As Radio’s environment gets more competitive, it’s good to keep in mind that we have the upper hand in the long battle – as long as we understand what to do with that upper hand.
A short history lesson…
In October of 1938 Edgar Bergen and Charlie McCarthy had a 34.7 share (in all forms of entertainment, audiences love dummies).
Over on CBS, the illustrious and usually high-browed Orson Welles and his Mercury Theatre on the Air earned a measly 3.6.
It was during a musical interlude on the Bergen show that 12% of the audience switched to CBS only to hear a live news report of Martians invading New Jersey. Welles, of course, was keenly aware of when Bergen broke for music and he made sure there was something worth hearing on CBS when the restless Charlie McCarthy audience scanned the dial. The resulting panic is, of course, notorious.
The power of Radio to provoke was firmly established.
It’s interesting to note that, once upon a time, music was the stuff between content, not the content itself. Music was what sent listeners spinning the Radio dial in search of more content.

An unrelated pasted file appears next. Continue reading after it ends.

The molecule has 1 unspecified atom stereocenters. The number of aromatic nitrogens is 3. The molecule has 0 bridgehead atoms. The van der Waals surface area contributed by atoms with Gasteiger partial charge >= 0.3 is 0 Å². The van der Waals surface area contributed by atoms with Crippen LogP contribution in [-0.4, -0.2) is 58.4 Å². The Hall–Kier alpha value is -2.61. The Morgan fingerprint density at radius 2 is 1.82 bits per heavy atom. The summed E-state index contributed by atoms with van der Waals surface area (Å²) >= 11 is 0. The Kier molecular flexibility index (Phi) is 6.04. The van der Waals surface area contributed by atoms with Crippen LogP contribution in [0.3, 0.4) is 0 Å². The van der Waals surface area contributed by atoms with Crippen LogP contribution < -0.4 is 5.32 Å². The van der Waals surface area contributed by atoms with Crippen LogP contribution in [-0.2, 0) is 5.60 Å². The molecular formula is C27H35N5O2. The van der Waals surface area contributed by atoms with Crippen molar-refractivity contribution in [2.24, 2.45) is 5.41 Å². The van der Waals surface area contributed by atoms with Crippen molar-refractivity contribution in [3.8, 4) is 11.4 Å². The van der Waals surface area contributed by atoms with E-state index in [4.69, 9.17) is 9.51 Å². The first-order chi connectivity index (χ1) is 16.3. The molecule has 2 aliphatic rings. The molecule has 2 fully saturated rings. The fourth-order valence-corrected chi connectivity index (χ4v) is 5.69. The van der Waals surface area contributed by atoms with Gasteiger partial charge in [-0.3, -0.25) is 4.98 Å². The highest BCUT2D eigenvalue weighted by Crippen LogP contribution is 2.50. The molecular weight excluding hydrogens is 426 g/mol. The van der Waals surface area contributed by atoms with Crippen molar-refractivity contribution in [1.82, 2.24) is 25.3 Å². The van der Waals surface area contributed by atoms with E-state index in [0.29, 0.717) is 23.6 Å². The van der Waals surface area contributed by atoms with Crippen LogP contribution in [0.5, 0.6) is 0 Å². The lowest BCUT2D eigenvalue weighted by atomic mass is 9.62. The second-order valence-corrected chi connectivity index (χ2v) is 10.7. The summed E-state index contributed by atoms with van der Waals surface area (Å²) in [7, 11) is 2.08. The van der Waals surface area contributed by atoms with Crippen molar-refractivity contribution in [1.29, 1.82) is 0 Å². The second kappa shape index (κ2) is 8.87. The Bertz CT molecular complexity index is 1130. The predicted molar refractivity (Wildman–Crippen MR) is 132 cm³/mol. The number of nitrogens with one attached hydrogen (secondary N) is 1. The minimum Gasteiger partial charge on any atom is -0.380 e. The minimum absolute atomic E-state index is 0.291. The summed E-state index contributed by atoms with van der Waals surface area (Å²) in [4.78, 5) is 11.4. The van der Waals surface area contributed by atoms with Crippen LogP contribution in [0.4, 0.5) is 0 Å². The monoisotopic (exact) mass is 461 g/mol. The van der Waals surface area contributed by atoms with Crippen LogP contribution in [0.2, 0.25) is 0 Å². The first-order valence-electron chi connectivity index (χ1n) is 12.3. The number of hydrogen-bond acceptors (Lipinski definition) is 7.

Yesterday I participated in a panel discussion at the Radio & Records convention. The audience asked if the JACK format’s relative absence of DJ’s had implications for other formats. My response was this: DJ’s and Talent are not the same thing. Listeners don’t like DJ’s, but listeners love Talent.
As you evaluate your options in the face of Satellite and broadband and streaming and the like, remember the power of Radio comes not from music, it comes from people. It comes from talent.
Content and talent are one and the same.